He helped develop the MarCo CubeSat, antennae that flew to the red planet alongside the 2018 InSight lander, relaying InSight’s data back to Earth in real time during the mission’s difficult entry, descent and landing phases. The tests were a success, and the technology could fly again on future missions.

Decrossas said his studies at Arkansas were crucial in launching his NASA career, and he singled out a mentor, electrical engineering Professor Samir M. El-Ghazaly. “A lot of professors have a tendency to direct you on how to do the work, but Dr. El-Ghazaly is a little bit different. He wants you to figure out the solution on your own,” Decrossas said.

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Another UA supergraduate, CEO Douglas Hutchings of Picasolar Inc. of Fayetteville, started Silicon Solar Solutions in Fayetteville while getting his doctorate, and now is an industry leader in improving solar cell efficiency.

UA’s engineering teams have been crucial partners in creating a technological hotbed in the Fayetteville area, Hutchings said.

“In the past decade we have seen a large resurgence of hardware entrepreneurship as small-scale production of custom and semi-custom parts became possible,” he told Arkansas Business. “When you think how much stuff has electronics in it today, electrical engineering touches all aspects of our lives.”

“Locally, folks like Wolfspeed, Little Bird Systems [led by CEO Bryon Western, a UA engineering graduate and wireless telemetry expert] and Ozark Integrated Circuits all leverage electrical engineering talent in different ways. Electrical engineering with exposure to programming is an extremely powerful combination today, and the UA does a great job of preparing students in both disciplines.”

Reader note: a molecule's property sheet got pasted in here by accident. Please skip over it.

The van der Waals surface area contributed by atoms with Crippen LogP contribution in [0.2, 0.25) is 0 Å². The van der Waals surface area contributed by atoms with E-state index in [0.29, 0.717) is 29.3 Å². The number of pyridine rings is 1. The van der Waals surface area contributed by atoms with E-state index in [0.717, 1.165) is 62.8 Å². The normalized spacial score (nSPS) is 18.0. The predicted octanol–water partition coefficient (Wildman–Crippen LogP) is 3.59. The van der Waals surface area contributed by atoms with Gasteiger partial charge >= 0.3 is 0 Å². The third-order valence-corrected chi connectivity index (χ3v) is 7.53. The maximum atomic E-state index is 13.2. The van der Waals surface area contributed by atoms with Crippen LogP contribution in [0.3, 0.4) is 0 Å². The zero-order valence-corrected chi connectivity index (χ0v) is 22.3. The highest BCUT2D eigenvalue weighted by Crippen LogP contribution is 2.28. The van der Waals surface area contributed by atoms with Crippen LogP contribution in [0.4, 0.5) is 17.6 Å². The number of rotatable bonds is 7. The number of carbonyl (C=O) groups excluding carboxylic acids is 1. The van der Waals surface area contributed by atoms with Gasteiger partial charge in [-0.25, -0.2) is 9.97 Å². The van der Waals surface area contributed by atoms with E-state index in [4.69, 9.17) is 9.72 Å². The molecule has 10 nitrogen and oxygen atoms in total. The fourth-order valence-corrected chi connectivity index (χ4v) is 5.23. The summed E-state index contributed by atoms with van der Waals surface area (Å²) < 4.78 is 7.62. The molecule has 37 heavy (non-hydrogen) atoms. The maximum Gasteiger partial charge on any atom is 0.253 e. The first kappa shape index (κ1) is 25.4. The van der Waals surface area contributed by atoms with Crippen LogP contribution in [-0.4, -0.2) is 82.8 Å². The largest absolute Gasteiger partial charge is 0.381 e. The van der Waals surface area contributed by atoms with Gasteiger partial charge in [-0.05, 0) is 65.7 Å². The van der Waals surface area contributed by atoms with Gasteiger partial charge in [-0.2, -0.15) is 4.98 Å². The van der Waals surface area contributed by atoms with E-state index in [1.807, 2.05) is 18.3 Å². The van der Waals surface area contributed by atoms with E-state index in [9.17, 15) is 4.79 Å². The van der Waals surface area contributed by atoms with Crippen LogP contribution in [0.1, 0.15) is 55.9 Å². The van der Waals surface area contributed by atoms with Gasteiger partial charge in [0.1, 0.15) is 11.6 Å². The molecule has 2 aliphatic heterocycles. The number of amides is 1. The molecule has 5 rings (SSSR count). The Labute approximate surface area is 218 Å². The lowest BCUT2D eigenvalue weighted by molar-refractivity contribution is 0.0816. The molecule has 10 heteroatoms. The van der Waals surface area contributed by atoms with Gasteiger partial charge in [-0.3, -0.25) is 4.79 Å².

New College at A-State
At Arkansas State University in Jonesboro, which combined two colleges into its College of Engineering & Computer Science last year, Professor Brandon A. Kemp studies how electromagnetic waves affect materials at microscopic and nanoscopic levels.

“We are interested in understanding how the energy and momentum in electromagnetic waves [like light, radio waves and microwaves] can manipulate materials,” said Kemp, the university’s Verbeth and Henry Ezra Coe professor of electrical engineering. “This can allow us, for example, to design new materials that are controlled and tuned by electric field, magnetic field or electromagnetic waves.”

A Jonesboro boy who got his bachelor’s at A-State before earning his doctorate at the Massachusetts Institute of Technology, Kemp works on possibilities that electromagnetic forces might allow for “microscopic tractor beams” that could manipulate cells or particles on a surface, “for the design of invisibility cloaks, for enhanced propulsion by light in space applications, and the design of controllable materials and surfaces with the ability to change color and act as optical filters.”